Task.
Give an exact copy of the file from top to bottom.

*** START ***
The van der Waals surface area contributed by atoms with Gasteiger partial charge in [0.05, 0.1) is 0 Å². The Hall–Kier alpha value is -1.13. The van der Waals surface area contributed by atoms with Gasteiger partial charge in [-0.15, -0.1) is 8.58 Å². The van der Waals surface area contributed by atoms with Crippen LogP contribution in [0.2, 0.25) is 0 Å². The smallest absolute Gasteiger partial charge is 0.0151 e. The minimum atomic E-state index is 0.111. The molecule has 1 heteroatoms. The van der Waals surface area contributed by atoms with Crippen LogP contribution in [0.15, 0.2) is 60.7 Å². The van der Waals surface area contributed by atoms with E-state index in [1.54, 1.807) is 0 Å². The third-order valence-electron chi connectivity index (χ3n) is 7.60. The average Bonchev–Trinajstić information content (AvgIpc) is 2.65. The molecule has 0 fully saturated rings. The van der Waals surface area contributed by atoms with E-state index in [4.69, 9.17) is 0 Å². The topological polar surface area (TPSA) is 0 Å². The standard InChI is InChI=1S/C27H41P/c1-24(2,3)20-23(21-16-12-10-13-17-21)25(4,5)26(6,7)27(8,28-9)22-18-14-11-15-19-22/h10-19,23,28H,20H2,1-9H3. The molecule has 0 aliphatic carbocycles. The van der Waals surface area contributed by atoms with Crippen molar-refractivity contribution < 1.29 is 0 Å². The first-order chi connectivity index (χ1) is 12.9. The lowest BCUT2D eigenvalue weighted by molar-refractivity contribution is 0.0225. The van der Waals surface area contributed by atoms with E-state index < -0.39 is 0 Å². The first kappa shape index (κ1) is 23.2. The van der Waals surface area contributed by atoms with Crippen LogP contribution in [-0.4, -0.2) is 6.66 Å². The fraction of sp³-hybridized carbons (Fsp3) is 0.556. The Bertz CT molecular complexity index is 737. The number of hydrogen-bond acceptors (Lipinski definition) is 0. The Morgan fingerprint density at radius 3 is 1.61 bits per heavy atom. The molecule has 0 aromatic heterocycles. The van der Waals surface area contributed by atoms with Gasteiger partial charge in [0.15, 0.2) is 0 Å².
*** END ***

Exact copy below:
The van der Waals surface area contributed by atoms with Gasteiger partial charge in [0.05, 0.1) is 0 Å². The Hall–Kier alpha value is -1.13. The van der Waals surface area contributed by atoms with Gasteiger partial charge in [-0.15, -0.1) is 8.58 Å². The van der Waals surface area contributed by atoms with Crippen LogP contribution in [0.2, 0.25) is 0 Å². The smallest absolute Gasteiger partial charge is 0.0151 e. The minimum atomic E-state index is 0.111. The molecule has 1 heteroatoms. The van der Waals surface area contributed by atoms with Crippen LogP contribution in [0.15, 0.2) is 60.7 Å². The van der Waals surface area contributed by atoms with E-state index in [1.54, 1.807) is 0 Å². The third-order valence-electron chi connectivity index (χ3n) is 7.60. The average Bonchev–Trinajstić information content (AvgIpc) is 2.65. The molecule has 0 fully saturated rings. The van der Waals surface area contributed by atoms with E-state index in [4.69, 9.17) is 0 Å². The topological polar surface area (TPSA) is 0 Å². The standard InChI is InChI=1S/C27H41P/c1-24(2,3)20-23(21-16-12-10-13-17-21)25(4,5)26(6,7)27(8,28-9)22-18-14-11-15-19-22/h10-19,23,28H,20H2,1-9H3. The molecule has 0 aliphatic carbocycles. The van der Waals surface area contributed by atoms with Crippen molar-refractivity contribution < 1.29 is 0 Å². The first-order chi connectivity index (χ1) is 12.9. The lowest BCUT2D eigenvalue weighted by molar-refractivity contribution is 0.0225. The van der Waals surface area contributed by atoms with E-state index < -0.39 is 0 Å². The first kappa shape index (κ1) is 23.2. The van der Waals surface area contributed by atoms with Crippen LogP contribution in [-0.4, -0.2) is 6.66 Å². The fraction of sp³-hybridized carbons (Fsp3) is 0.556. The Bertz CT molecular complexity index is 737. The number of hydrogen-bond acceptors (Lipinski definition) is 0. The Morgan fingerprint density at radius 3 is 1.61 bits per heavy atom. The molecule has 0 aromatic heterocycles. The van der Waals surface area contributed by atoms with Gasteiger partial charge in [0.15, 0.2) is 0 Å².